Court of Arches: no retrospective permission where works were illegal when carried out Re Christ Church, Spitalfields [2019] EACC 1

A school building constructed illegally on a disused burial ground must be demolished. To mitigate the waste of public funds, it can stand for 10 years.

In 2013, a Nursery was built on the disused graveyard of Christ Church, Spitalfields. Although a faculty had been granted for the work, it was (unappreciated at the time) unlawful under the Disused Burial Grounds Act 1884, as the ground was still consecrated. This was discovered, and brought to the church’s and the court’s attention, in late 2012, but the building was still completed (conduct described by the court as “extraordinarily cavalier”).

An application for a restoration order (requiring the unlawful works to be undone) was struck out as an abuse of process, as the issue of illegality should have been raised at the earlier stage. (This was a bit rich. The church had falsely certified that the ground was unconsecrated. If the court was misled, how can objectors be taken to know the truth?) This decision was overturned on appeal in 2015, and remitted to be heard by a different judge.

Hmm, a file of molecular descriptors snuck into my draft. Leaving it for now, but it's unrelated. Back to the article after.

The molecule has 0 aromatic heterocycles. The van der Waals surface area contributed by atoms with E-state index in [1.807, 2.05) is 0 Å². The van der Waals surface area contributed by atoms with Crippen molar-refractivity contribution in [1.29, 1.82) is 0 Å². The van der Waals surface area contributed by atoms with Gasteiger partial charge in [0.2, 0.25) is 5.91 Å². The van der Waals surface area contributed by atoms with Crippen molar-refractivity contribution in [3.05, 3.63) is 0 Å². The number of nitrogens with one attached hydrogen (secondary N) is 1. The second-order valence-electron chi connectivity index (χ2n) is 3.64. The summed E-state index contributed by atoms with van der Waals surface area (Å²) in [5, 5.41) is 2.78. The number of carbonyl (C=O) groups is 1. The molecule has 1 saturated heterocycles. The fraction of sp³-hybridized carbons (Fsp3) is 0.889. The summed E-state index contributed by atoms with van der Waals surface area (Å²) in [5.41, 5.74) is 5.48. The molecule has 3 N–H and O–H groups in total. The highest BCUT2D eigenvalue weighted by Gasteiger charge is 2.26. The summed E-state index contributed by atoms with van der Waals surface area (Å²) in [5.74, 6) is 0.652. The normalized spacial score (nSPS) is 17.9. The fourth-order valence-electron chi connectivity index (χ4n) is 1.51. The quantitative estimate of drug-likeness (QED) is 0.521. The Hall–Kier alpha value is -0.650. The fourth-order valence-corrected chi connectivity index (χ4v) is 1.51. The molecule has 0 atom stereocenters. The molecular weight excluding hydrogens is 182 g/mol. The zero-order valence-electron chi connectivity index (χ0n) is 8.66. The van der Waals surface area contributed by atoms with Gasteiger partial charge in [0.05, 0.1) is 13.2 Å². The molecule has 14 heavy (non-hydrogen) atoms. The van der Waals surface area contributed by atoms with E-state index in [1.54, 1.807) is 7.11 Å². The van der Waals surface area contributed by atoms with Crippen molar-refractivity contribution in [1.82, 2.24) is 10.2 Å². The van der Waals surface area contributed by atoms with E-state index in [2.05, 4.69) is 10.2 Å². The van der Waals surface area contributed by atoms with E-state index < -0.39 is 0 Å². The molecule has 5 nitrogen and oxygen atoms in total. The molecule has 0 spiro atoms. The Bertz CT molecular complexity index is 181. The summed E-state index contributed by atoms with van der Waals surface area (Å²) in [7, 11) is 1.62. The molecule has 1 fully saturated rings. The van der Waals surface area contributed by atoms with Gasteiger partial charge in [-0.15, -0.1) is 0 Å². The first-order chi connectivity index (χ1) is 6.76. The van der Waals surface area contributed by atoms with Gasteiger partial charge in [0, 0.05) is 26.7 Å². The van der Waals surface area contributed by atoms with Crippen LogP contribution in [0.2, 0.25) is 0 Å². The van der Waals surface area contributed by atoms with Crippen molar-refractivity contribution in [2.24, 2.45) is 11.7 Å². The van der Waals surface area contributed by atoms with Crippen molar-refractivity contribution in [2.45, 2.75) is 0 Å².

In the meantime, the law changed: from March 2015, s.18A Care of Churches and Ecclesiastical Jurisdiction Measure 1991 empowered the court to permit building on a disused burial ground. In an epic, 523-page judgment in December 2017, the court refused to make a restoration order, and instead exercised its power under s.18A to grant a confirmatory faculty.

One final appeal: did s.18A give the court the power to legitimise works which had been carried out illegally? The Court of Arches held that s.18A was entirely prospective. It did not permit a confirmatory faculty, whether the illegal works were carried out before or after it came into effect. The remedy? The court took into account the need to preserve the rule of law; the flagrancy of the church’s misconduct and the failure to stop work when the unlawfulness was disclosed made a restoration order appropriate despite the inevitable cost and disruption. The building would be allowed to stand for at most 10 years, so that the cost would not be entirely wasted.

David Willink advised the successful Appellants on aspects of the appeal.


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